Outlines the relationship between bullying victimization and other variables of interest such as the reported presence of gangs, guns, drugs, alcohol, and hate-related graffiti at school. Provides alternatives with security measures, alternatives with avoidance behaviors, and weapon-carrying at school.

Skipping to Nowhere

Summarizes a survey of American middle and high school students who were missing school and asks them why they skip and what they perceive the consequences to be.

Get Schooled

Provides best practices and includes resources school leaders and teachers can utilize as they work to achieve a positive school climate, lower disciplinary issues and enhance school safety.

U.S. Department of Education
Thumbnail cover image - Out of School Off Track: The Overuse of Suspensions in American Middle and High Schools

Provides an analysis of data from districts on the number of students suspended just once during the school year and the number suspended more than once via the U.S. Department of Education’s Office for Civil Rights (OCR) data collection.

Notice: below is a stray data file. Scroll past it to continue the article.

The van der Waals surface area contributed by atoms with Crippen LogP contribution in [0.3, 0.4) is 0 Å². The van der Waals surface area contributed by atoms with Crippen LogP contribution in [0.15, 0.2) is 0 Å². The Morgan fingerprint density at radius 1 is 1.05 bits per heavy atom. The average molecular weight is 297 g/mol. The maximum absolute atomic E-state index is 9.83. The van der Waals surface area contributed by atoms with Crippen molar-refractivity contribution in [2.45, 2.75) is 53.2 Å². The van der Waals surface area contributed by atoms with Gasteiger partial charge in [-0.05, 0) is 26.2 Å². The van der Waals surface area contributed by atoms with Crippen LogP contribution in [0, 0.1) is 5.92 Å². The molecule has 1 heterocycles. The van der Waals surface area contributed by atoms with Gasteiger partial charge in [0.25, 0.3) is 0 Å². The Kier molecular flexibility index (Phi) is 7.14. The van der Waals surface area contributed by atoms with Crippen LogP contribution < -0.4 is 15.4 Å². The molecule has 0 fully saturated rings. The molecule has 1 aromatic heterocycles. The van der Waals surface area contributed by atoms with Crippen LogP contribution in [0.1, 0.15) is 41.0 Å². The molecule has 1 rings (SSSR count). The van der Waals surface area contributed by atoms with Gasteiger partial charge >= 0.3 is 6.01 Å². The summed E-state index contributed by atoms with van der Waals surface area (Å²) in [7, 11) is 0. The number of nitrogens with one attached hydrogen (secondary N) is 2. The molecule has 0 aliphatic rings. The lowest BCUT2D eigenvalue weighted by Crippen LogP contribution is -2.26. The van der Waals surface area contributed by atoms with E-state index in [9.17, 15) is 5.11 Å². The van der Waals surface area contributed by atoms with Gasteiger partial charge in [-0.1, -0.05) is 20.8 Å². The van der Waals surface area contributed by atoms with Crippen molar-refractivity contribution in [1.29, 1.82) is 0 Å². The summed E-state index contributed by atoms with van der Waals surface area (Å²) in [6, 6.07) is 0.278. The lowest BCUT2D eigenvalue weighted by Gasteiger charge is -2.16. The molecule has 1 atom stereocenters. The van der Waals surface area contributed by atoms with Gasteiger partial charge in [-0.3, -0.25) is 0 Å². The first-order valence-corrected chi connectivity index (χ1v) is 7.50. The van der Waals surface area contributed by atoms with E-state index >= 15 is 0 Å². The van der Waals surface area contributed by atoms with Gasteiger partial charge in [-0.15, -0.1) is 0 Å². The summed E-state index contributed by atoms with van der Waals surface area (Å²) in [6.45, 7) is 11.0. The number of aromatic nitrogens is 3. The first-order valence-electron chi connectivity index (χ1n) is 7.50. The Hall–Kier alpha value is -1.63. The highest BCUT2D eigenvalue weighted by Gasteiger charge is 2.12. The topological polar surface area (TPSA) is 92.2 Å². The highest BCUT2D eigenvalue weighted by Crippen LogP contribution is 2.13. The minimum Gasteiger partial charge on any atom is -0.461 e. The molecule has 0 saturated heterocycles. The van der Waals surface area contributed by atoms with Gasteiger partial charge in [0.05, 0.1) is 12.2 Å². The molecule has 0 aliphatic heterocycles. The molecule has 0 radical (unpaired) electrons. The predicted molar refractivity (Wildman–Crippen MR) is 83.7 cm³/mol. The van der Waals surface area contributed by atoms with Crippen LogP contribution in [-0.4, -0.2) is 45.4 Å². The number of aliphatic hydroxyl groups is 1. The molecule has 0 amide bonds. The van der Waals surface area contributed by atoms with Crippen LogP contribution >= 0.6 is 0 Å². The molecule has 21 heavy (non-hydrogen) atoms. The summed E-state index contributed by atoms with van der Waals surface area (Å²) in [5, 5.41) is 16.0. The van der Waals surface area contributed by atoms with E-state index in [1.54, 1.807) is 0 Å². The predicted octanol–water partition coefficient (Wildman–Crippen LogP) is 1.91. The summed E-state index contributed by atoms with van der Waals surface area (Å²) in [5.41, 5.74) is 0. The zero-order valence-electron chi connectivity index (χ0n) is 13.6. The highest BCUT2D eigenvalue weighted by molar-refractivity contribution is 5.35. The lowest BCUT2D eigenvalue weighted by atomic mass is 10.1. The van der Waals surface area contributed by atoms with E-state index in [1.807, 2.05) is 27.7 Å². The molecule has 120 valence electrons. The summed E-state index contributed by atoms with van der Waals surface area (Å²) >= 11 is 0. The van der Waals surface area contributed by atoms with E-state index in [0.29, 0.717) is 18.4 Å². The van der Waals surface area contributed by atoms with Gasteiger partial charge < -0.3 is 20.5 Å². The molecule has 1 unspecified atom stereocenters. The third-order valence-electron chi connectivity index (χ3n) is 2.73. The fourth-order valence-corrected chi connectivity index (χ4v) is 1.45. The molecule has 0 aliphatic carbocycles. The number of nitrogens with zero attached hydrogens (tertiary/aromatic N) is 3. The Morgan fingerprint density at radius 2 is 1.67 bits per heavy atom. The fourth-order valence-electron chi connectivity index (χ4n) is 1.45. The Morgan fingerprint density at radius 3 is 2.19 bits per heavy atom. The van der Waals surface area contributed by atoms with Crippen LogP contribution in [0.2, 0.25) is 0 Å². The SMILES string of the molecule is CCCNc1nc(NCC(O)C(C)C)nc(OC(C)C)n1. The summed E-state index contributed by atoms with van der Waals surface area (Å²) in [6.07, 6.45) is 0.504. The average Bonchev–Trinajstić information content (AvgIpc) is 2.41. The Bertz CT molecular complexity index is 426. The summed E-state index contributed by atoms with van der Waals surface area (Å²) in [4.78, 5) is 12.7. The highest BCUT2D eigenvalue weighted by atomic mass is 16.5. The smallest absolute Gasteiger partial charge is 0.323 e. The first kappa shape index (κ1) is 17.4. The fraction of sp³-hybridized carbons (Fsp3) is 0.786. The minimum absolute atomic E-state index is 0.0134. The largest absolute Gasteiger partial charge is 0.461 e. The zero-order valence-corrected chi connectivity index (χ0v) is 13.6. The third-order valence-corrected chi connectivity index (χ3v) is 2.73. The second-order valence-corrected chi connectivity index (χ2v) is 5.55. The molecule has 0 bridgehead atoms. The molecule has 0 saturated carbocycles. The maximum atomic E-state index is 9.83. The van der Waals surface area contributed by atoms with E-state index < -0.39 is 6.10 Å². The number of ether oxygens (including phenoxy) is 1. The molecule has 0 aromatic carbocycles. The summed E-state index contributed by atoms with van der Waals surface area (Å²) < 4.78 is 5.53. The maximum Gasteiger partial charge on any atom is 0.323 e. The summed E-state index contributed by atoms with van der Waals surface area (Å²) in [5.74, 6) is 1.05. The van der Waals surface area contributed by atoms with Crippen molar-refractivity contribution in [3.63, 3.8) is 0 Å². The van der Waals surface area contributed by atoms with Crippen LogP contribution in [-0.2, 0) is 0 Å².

Daniel J. Losen & Tia Elena Martinez

 Teaches how to help prevent and address technology related incidents by building a cooperative relationship with schools. This free resource helps schools with the steps of incident management, such as fact-finding, documentation, reporting and engaging the appropriate school officials and other stakeholders. Through collaboration with law enforcement and the use of this tool, schools can plan and prepare an effective and appropriate response to all types of technology related incidents, including cyberbullying, sexting, hacking, and threats of violence

National Criminal Justice Training Center of Fox Valley Technical College